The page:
Picture this. You’re at a Gourmerican burger joint chomping a cheeseburger, when an outspoken vegan friend starts preaching that you’re killing the planet. Last week, that same vegan downed a pricey glass of pinot before their flight to a far-flung destination, armed with their strongest mossie repellant and first aid kit. Anything amiss?
The rush for many businesses to get online inevitably leads to a heavy focus on technology and marketing. But for WA’s Yahava KoffeeWorks, something else remains just as important – the brand.
Dave Bassett is a branding specialist who joined Yahava after working as a consultant. As a speaker at this week’s OnlineRetailer Roadshow, he will discuss how the crucial element for Yahava – and any business – is authenticity.
“A lot of businesses have tried to build reputations based on slick advertising and clever slogans and I think we are now at an era where consumers are much more sophisticated, so that stuff just doesn’t cut it any longer,” Bassett says.
Yahava was founded by Dutchman, Alex Kok, in 2001, after being inspired by the simple cellar door marketing strategies he saw employed by Western Australian winemakers, and by the small coffee roasters he had seen in Europe. Hence he combined the ideas and began roasting coffee and selling it out of a small shed.
Yahava has now opened stores in the Margaret River and Swan Valley regions, as well as expanding internationally to Singapore. It is also opening drive through facilities, including four in Melbourne.
According to Bassett, everything the company does is informed by its in-store customers, but increasingly that is supplemented by online interactions and Yahava’s growing presence on Facebook.
“Were working hard to identify what works with our fans and our customer base, watching how they respond and engage and what they are asking for,” Bassett says. “There is no doubt that business is going to be increasingly driven by online communities, so we've really got to build something that they genuinely engage with and like.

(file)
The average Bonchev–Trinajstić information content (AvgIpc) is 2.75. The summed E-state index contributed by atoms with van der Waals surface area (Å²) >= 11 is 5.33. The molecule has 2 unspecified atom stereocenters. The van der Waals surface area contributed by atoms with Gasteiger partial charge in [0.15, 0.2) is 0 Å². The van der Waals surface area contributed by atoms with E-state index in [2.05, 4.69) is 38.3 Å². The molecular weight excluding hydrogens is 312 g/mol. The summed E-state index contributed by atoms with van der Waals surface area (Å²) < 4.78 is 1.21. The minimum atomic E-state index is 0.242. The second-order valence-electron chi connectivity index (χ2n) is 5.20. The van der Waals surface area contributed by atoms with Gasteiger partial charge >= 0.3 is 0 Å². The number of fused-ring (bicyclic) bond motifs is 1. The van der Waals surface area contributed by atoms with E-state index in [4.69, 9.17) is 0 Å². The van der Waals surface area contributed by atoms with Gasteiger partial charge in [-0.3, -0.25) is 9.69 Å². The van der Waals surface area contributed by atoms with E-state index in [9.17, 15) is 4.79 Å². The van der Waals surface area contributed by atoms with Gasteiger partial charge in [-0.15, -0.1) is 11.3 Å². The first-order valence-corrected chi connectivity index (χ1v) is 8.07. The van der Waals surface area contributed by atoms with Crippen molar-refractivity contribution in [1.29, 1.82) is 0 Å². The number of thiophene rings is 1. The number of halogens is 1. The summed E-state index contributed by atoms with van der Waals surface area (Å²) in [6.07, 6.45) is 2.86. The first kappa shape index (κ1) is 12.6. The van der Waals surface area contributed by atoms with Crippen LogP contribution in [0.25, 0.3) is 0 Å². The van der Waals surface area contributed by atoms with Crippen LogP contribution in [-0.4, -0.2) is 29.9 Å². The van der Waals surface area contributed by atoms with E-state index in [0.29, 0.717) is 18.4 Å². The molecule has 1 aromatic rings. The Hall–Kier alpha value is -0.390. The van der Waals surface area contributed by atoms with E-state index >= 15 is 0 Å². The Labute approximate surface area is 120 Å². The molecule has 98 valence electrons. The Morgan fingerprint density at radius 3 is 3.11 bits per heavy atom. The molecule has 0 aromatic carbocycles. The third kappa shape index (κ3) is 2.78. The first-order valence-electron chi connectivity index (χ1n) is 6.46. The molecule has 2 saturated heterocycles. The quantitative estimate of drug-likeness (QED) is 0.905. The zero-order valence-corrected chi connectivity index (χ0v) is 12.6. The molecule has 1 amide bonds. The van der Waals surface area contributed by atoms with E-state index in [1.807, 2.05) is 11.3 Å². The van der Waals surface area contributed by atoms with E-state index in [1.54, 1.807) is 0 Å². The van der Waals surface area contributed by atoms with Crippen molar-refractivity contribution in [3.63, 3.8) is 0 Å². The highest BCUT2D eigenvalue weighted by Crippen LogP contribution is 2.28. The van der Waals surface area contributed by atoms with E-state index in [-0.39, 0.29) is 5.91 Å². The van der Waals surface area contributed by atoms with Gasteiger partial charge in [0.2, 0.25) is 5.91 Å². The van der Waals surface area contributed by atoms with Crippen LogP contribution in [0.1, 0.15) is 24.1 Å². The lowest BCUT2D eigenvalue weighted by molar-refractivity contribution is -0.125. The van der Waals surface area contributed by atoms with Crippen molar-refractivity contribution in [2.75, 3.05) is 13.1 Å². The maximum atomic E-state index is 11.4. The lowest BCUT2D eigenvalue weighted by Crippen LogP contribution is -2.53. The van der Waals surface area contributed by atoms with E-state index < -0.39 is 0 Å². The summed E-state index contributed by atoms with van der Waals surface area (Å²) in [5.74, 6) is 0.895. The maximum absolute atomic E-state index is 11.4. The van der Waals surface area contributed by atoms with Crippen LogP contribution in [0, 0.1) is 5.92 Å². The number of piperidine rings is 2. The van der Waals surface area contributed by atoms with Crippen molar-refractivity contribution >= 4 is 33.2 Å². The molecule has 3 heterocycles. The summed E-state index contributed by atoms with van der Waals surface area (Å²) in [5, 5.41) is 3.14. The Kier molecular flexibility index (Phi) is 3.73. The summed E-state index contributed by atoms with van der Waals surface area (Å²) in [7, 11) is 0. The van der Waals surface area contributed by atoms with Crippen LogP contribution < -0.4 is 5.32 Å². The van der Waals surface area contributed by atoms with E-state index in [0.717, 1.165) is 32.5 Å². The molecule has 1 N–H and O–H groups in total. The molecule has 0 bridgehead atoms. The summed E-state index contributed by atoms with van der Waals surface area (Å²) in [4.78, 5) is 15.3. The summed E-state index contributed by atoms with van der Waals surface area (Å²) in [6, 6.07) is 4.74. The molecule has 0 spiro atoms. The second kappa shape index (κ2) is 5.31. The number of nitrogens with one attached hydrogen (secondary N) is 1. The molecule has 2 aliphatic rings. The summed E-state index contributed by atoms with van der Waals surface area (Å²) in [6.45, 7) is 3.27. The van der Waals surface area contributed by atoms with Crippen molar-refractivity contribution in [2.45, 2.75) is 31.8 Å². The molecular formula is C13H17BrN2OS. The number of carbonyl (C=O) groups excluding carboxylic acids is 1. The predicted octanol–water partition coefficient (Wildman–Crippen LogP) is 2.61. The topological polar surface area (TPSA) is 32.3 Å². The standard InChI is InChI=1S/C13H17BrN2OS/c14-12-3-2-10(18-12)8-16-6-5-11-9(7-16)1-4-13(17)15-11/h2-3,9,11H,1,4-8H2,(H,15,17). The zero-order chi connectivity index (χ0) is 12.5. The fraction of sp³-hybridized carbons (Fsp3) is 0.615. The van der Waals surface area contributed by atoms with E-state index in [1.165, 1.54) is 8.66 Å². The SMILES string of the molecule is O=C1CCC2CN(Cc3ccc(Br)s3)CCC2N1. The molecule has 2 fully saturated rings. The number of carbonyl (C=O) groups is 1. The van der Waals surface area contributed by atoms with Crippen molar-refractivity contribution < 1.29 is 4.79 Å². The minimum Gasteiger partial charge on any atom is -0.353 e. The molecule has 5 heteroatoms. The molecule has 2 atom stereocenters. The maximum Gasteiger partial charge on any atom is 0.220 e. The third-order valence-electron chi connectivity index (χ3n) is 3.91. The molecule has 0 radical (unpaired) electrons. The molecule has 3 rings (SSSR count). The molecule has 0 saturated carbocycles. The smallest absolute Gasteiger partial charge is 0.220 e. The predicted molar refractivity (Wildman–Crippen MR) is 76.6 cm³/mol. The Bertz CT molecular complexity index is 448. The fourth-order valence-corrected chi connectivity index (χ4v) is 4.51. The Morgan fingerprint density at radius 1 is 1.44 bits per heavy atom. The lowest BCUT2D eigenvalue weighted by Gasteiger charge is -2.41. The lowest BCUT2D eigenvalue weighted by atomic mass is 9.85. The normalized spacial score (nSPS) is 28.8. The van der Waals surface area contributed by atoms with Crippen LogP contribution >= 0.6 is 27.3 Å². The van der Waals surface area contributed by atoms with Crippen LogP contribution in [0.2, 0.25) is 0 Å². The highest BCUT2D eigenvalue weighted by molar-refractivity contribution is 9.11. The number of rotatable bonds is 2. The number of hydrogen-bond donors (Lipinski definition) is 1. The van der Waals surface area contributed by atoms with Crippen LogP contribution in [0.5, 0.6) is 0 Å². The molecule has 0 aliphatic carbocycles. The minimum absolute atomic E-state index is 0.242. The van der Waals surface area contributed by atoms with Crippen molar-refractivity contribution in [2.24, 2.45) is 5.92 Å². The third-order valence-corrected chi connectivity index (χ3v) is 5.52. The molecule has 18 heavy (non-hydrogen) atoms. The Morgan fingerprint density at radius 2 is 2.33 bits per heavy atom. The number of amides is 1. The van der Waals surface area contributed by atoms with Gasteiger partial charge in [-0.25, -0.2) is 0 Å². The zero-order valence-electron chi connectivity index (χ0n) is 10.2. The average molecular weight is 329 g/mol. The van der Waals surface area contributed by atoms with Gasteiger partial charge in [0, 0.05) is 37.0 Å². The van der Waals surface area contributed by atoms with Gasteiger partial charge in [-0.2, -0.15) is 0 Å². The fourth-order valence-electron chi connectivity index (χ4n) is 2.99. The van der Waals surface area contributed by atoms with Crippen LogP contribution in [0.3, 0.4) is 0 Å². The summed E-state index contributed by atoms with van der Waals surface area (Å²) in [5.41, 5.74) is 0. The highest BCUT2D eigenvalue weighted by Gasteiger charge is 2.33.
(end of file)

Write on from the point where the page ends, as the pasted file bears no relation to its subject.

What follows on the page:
“The online sales are starting to take off, but it doesn’t replace the on ground experience. So getting that balance is quite crucial.”
The quest for balance has led Yahava to work with Facebook to increase its fan base and engagement levels. Its Facebook page is now rapidly approached 7000 fans.
“The quality of the fan base is really high, and their level of engagement is really high,” Bassett says. “You don't need a social engagement strategy when the brand is social by nature, so this idea of creating different silos within the business I think is a real mistake. But we see Facebook as hugely important because it enables our fan base to talk about us.
“We’ve got a number of conversation streams we've identified as areas that we want to talk about and that our fan base will want to know about. We’re trying to use the medium to engage our fan base rather than sell to them, because we feel we don’t really need to sell to them. What we do need to do is be a part of their day. And when they feel that way about us, we’re getting to where we want to be. The rest of it takes care of itself.”
The focus now is on creating a new CRM system that will integrate more closely with Yahava’s website and Facebook page. But Bassett is being careful not to let the technologists take over.
“As businesses become more and more online entities, they are going to have technicians at the wheel, who have traditionally displayed hopeless understanding of brand and brand building,” he says. “And that is a real concern, because if those people don’t understand brands and brand building then the potential is for online communications to fail miserably.”
To that end, Bassett believes Yahava will increasingly seek to recruit the technical resources and expertise that it needs, rather than relying on consultants. It is a policy that even saw him leave consulting to join the organisation.
“Businesses are going to have to get experts on-board to help them with their communications work,” Bassett says. “Farming it out to consultants is going to be a thing of the past, and mainly because it is just so complex now using different sorts of media and how it blends together.”